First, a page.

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  #21  
Old 08-31-2013, 10:22 AM
larryinalabama larryinalabama is offline
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Join Date: Jan 2008
Location: Ragland Al
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Quote:
Originally Posted by M&L View Post
A third off the top seems high to me for a solo guy without debt. I have to ask, Out of that, what is your single biggest expense?
Heres a quick break down of expenses per day.

Truck .80$ per mile x 50 miles = 40$

Mower 8$ per hour x 5 hours = 40$

Handheld and misc = 10$

So basically on a 300$ day expenses are around 1/3.

That's 100$ so I would net 200$ for the day.

Taxes will kill off at least 1/3 of that so in my pocket a 300 $ day is actually around 150$ in real income.

If you don't know your expenses its possible your working for literally nothing.
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  #22  
Old 08-31-2013, 10:24 AM
larryinalabama larryinalabama is offline
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Originally Posted by Vanderhoff Landscaping View Post
So actual net pay for yourself would be roughly 10-15%?
Actual money that you take out of your business is around 50%. I ran some #s in the above post
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  #23  
Old 08-31-2013, 01:53 PM
M&L M&L is offline
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Join Date: Apr 2013
Location: Central Valley
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Quote:
Originally Posted by larryinalabama View Post
Heres a quick break down of expenses per day.

Truck .80$ per mile x 50 miles = 40$

Mower 8$ per hour x 5 hours = 40$

Handheld and misc = 10$

So basically on a 300$ day expenses are around 1/3.

That's 100$ so I would net 200$ for the day.

Taxes will kill off at least 1/3 of that so in my pocket a 300 $ day is actually around 150$ in real income.

If you don't know your expenses its possible your working for literally nothing.
Makes sense to see the numbers.
It seems you drive quite a bit more than I do, and if the operating cost on a mower is that high, Its probably a Z, or a larger walk behind. Or a 300$ craftsman that's trash after 65 hours hahaha (not to say you use one, just to stress the point of buying a cheap item plus repairs plus the cost of a commercial replacement item is always more than just the price of the commercial one.). But for the bigger yards, that's what it takes. My fleet(mainly Snapper's and Tru-cut's), though cheaper to operate, would do no good back east.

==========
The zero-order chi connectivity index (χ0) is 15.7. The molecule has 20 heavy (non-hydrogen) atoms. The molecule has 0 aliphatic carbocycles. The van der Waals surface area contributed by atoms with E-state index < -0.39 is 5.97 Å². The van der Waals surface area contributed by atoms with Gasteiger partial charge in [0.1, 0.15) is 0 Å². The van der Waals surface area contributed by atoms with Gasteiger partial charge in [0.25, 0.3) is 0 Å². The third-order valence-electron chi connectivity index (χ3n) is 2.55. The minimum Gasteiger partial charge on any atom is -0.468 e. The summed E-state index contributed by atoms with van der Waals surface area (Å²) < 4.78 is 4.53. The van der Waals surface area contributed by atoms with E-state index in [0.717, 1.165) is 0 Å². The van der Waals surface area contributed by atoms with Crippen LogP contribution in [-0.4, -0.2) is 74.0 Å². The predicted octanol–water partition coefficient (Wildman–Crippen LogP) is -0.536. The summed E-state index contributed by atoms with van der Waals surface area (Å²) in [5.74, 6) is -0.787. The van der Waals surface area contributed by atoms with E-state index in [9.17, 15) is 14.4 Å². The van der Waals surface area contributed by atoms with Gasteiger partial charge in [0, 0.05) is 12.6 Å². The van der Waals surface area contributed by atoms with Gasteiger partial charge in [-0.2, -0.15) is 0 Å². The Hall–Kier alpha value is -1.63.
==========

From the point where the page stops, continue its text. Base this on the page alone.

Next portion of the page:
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  #24  
Old 08-31-2013, 03:20 PM
larryinalabama larryinalabama is offline
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Originally Posted by M&L View Post
Makes sense to see the numbers.
It seems you drive quite a bit more than I do, and if the operating cost on a mower is that high, Its probably a Z, or a larger walk behind. Or a 300$ craftsman that's trash after 65 hours hahaha (not to say you use one, just to stress the point of buying a cheap item plus repairs plus the cost of a commercial replacement item is always more than just the price of the commercial one.). But for the bigger yards, that's what it takes. My fleet(mainly Snapper's and Tru-cut's), though cheaper to operate, would do no good back east.
Is really suprising how many Lawn fellers have no idea of what their overhead really is.

My mower expense breaks down like this, and is baised on 1000 hours.

4$ per hour in purchase/replacement cost.
2$per hour in fuel
2$ per hour parts and maintance

Im running a Bop 44 duelly that I paid 4k for, and a 48' Toro Grandstand that I paid 4500$ with 80 hours on it.
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  #25  
Old 09-04-2013, 10:06 AM
Blade Runners, LLC Blade Runners, LLC is offline
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Location: Owasso, Oklahoma
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Originally Posted by Bryan27 View Post
Overhead is all the things you have to pay the same amount regardless of how much work you do. Things like truck and equipment payments (even if they are paid for already, their value should be figured into overhead for estimating), rent, insurance, etc. Stuff you own already, estimate its useful lifespan and divide that into its cost of replacement.

Figure your yearly cost for all these things, example:

Truck note $6000/year
Rent $4800/year
Insurance $4800/year
Mowers $3600/year
Hand helds $500/year

Total $19,700 per year in overhead, that's what you need to take in per year regardless of if you even do one job.

Now divide that by the number of days you will work per year, plan for getting rained out, etc. Say 200 working days per year. $19,700/200 days = $98.50 per day in overhead. Divide daily overhead by the number of billable hours you have per day, plan on working 8 hours? $98.50/8 hours = $12.32 overhead per billable hours. Now when you go give an estimate, add your hourly overhead, variable costs, company profit and your pay rate/percentage and multiply that by the number of hours you will take to do the job.

Since overhead per hour is based on your own estimations of number of billable hours you can get in per year, you need to be pretty darn realistic and accurate with that number. Overhead without the sales to support it will eat a business alive. Know your numbers and make a BUSINESS decision when you are taking on more overhead.
WOW great info everybody I really appreciate it. I am currently enrolled in an entrepreneurial bootcamp class and also am taking some marketing, accounting, and business management classes to help prepare me. But yes i know that no amount of schooling will completely prepare me for the real thing. So I will prepare the best I can and deal with issues as they come(because I know they will) and be better for it. Another question how are you guys tracking all expenses? Just through your business accounts or just tracking recieipts, quickbooks, a simple excel spreadsheet, old school handwriting everything down? Just curious as to what works for you guys best.
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  #26  
Old 09-04-2013, 10:09 AM
Blade Runners, LLC Blade Runners, LLC is offline
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Originally Posted by foreplease View Post